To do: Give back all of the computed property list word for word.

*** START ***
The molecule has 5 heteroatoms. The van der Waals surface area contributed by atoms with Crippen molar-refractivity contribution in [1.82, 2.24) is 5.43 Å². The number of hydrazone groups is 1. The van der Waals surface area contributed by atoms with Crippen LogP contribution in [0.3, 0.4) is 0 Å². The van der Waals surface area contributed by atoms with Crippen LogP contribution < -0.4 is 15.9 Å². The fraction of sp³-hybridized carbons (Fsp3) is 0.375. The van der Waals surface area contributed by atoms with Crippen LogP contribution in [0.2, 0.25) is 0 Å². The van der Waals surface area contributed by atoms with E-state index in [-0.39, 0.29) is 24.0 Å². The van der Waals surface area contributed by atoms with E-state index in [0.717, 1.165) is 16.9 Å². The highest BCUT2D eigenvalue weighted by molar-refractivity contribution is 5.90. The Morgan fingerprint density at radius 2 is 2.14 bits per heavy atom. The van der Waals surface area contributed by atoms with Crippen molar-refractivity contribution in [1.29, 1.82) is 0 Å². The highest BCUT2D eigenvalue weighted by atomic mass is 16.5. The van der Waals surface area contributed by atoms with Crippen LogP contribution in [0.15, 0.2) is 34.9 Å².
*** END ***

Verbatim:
The molecule has 5 heteroatoms. The van der Waals surface area contributed by atoms with Crippen molar-refractivity contribution in [1.82, 2.24) is 5.43 Å². The number of hydrazone groups is 1. The van der Waals surface area contributed by atoms with Crippen LogP contribution in [0.3, 0.4) is 0 Å². The van der Waals surface area contributed by atoms with Crippen LogP contribution < -0.4 is 15.9 Å². The fraction of sp³-hybridized carbons (Fsp3) is 0.375. The van der Waals surface area contributed by atoms with Crippen LogP contribution in [0.2, 0.25) is 0 Å². The van der Waals surface area contributed by atoms with E-state index in [-0.39, 0.29) is 24.0 Å². The van der Waals surface area contributed by atoms with E-state index in [0.717, 1.165) is 16.9 Å². The highest BCUT2D eigenvalue weighted by molar-refractivity contribution is 5.90. The Morgan fingerprint density at radius 2 is 2.14 bits per heavy atom. The van der Waals surface area contributed by atoms with Crippen molar-refractivity contribution in [1.29, 1.82) is 0 Å². The highest BCUT2D eigenvalue weighted by atomic mass is 16.5. The van der Waals surface area contributed by atoms with Crippen LogP contribution in [0.15, 0.2) is 34.9 Å².